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Feds: Fayette drug agents helped take down Mexican cell

The Tactical Narcotics Team of the Fayette County Sheriff’s Office was lauded this week for participating in an investigation that led to disruption of a Mexican drug trafficking organization that operated in nearby Ellenwood.

In three separate incidents involving the cell, agents seized over 900 pounds of marijuana and $1.8 million in cash, officials said.

The investigation culminated Tuesday in the guilty plea of Oscar Morfin Vargas, 29, a citizen of Mexico who was illegally living in the U.S. Vargas pled guilty to federal drug and money laundering charges for distributing more than 1,000 kilograms of marijuana and returning millions of dollars in drug proceeds to Mexico.

TNT worked with agents from the Drug Enforcement Administration, the Georgia State Patrol and the U.S. Marshal’s Service on the investigation, which included the following according to federal prosecutors:

• On October 3, 2009, DEA agents saw a pickup truck leaving a residence in Ellenwood, Georgia, belonging to Morfin. Georgia State Patrol Troopers conducted a traffic stop on Highway I-20 of the pickup truck, which contained 4-wheel ATV’s, one of which was found with more than $435,000 hidden in its tires. Intercepted telephone communications, some directly involving Morfin, showed his involvement in the incident.

• On October 19, 2009, a Texas-based commercial truck driver drove a rig loaded with approximately 911 pounds of marijuana, hidden in a load of papayas, to a secluded multi-acre residence located in Griffin, Georgia that was being used by the local cell as a drug off-loading site. DEA Strike Force, Marshal’s Service, and Fayette County authorities, seized the marijuana the following day. The tractor-trailer driver, Gilberto Avalos Rivera, was arrested and has been tried and convicted in federal court for transporting the marijuana.  Intercepted telephone communications, some directly involving Morfin, again showed his involvement in this drug incident. 

• The final incident occurred at a residential property in Rex, Georgia, where Morfin was found and arrested on the night of October 19, 2009. Intercepted telephone calls, including those involving Morfin, revealed that he was attempting to hide money in response to the seizure of marijuana that had just occurred at the Griffin property.  When agents arrived at the residence, Morfin provided his consent for agents to search the area.  Forty-four bundles of tape-wrapped money exceeding more than $1.3 million was found in the attic. The packaging was the same as that of one of the bundles seized on October 3, 2009, from the 4-wheel ATV that had left Morfin’s residence. In addition, a Taurus handgun was found in the master bedroom where Morfin had been sleeping. Drug ledgers seized from the Rex, Griffin, and Ellenwood properties confirmed the scope of the drug activity and Morfin’s involvement in managing the local operation.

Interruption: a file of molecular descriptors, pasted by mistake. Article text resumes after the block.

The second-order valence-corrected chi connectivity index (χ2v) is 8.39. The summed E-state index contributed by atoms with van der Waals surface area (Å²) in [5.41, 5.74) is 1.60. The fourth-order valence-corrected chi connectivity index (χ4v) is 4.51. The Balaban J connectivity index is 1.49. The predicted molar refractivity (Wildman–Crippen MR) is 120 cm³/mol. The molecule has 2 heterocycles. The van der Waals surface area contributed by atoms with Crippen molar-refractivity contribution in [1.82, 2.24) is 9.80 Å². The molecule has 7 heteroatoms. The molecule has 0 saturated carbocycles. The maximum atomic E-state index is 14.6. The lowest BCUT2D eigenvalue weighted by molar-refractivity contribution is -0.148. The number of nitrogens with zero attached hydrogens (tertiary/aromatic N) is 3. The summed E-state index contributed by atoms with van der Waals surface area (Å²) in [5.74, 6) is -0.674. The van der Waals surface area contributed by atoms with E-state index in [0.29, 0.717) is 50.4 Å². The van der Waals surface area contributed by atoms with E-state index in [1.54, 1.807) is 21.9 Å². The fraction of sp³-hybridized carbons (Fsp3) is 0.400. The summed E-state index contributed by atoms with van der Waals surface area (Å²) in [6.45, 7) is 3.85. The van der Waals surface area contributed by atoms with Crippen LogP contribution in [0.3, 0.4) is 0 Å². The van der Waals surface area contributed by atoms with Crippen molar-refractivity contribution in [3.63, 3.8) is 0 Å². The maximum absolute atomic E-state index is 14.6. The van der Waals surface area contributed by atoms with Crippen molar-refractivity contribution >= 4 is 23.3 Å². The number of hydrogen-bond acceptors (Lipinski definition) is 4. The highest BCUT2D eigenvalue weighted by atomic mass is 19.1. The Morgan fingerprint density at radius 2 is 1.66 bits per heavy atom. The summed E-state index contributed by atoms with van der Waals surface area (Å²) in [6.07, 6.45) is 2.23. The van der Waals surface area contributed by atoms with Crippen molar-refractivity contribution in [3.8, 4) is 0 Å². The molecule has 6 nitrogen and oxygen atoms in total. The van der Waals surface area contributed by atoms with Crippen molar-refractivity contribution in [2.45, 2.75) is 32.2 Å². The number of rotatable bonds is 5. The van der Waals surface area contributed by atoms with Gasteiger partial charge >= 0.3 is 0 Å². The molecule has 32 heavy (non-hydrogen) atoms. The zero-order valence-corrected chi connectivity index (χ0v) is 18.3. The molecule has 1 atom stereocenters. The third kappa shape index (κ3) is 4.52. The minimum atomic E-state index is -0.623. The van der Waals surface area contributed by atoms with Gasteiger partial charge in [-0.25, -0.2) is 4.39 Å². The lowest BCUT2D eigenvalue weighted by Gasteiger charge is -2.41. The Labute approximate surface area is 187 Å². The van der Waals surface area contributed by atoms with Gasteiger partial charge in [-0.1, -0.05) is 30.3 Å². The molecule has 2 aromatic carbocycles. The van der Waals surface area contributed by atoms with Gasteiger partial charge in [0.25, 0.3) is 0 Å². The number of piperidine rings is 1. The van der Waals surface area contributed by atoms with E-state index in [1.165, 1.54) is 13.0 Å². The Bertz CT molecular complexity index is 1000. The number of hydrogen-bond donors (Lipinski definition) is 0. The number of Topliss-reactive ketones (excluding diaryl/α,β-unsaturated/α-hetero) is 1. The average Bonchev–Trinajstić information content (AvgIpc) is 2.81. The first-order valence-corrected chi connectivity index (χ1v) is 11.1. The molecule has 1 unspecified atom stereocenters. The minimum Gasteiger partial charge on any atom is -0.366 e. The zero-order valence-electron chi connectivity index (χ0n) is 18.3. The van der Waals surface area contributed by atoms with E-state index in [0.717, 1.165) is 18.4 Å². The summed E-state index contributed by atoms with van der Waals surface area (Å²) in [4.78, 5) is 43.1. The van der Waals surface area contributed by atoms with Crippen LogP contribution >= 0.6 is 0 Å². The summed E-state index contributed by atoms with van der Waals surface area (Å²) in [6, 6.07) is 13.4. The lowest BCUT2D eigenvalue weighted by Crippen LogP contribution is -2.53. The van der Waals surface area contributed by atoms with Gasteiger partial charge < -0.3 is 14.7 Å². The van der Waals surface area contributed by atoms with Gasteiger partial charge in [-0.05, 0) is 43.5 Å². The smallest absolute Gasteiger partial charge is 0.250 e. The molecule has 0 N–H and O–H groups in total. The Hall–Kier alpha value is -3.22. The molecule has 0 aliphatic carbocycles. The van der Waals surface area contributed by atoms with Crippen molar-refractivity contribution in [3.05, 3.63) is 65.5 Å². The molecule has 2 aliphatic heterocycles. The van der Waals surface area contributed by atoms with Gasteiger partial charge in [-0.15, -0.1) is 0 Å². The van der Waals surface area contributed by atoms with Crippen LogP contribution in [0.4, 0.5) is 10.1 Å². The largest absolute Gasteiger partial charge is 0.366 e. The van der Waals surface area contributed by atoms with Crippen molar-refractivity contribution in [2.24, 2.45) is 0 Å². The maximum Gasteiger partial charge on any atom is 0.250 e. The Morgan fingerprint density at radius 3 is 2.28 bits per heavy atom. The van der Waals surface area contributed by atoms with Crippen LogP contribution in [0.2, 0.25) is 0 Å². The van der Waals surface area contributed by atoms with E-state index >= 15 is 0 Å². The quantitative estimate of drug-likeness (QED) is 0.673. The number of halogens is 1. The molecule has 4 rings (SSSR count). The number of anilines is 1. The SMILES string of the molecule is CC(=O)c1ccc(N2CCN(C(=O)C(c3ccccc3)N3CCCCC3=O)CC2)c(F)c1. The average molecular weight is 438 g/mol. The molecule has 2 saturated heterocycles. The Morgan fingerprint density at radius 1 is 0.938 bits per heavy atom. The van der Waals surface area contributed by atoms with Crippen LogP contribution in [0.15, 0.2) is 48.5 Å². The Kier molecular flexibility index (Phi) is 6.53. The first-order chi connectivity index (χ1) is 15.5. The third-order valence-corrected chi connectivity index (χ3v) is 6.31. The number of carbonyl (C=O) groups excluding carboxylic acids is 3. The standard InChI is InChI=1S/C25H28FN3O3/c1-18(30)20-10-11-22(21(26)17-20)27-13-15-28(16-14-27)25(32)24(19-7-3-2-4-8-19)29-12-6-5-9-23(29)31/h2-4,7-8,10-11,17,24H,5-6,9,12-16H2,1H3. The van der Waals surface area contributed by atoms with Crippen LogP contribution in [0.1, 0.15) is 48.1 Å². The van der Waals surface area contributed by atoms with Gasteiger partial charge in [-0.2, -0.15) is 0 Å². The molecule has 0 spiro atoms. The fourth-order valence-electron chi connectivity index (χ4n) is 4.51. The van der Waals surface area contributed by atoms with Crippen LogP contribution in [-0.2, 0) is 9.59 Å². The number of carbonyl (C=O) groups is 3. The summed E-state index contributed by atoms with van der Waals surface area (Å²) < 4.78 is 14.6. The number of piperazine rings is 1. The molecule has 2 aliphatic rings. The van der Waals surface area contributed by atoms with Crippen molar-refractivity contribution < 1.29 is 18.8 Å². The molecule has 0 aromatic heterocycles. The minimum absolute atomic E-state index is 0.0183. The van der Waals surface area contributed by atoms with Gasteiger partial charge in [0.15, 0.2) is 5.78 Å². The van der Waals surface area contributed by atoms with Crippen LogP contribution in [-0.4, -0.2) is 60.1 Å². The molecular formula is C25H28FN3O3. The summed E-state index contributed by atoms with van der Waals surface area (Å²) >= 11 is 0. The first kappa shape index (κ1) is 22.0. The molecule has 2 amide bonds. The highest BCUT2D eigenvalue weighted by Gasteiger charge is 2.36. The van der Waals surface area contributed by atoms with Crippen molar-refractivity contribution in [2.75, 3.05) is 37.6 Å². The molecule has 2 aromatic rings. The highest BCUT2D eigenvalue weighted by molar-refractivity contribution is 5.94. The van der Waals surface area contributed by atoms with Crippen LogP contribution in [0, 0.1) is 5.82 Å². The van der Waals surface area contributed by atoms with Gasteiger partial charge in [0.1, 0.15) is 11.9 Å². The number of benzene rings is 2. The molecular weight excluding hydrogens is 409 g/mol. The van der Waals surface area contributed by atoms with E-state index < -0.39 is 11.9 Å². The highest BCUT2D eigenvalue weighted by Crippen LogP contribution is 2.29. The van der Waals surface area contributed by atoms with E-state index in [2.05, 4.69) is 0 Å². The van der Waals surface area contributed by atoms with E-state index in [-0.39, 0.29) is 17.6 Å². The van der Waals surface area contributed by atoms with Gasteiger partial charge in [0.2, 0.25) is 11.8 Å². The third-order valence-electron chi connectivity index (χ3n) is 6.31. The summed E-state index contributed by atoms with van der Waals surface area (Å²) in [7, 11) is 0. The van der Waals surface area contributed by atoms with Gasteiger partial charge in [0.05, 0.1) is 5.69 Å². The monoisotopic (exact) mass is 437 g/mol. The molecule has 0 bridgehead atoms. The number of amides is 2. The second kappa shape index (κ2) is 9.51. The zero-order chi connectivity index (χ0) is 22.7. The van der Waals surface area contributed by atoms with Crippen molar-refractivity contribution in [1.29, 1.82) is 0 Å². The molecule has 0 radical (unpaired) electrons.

Fayette County Sheriff’s Office Captain Jody Thomas said of the case, “We are proud of our relationship with DEA, and this case is an example of what good cooperative effort between law enforcement agencies can accomplish.”

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Comments

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Thanks,
Your friendly local teabag supporting, fanatical, right wing, extremest, Christian, party of no, 'enemy', 'hostage-taker', neoconservative, gun and bible clinging, homophobe.

Cyclist's picture

Caution - The Surgeon General has determined that constant blogging is an addiction that can cause a sedentary life style.

______________________________________________________________________
Thanks,
Your friendly local teabag supporting, fanatical, right wing, extremest, Christian, party of no, 'enemy', 'hostage-taker', neoconservative, gun and bible clinging, homophobe.

NUK_1's picture
Cyclist's picture

Caution - The Surgeon General has determined that constant blogging is an addiction that can cause a sedentary life style.

PTC Observer's picture

If Fayette county schools are so straped for money someone please tell me why each school has so many Custodians this completely a waste of money that could be put to use in other areas of education in our school system.

grittykitty's picture

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Growing up at 110 Flamingo Street, I learned math many different ways, both in and out of school. When math was just numbers it was easy to understand.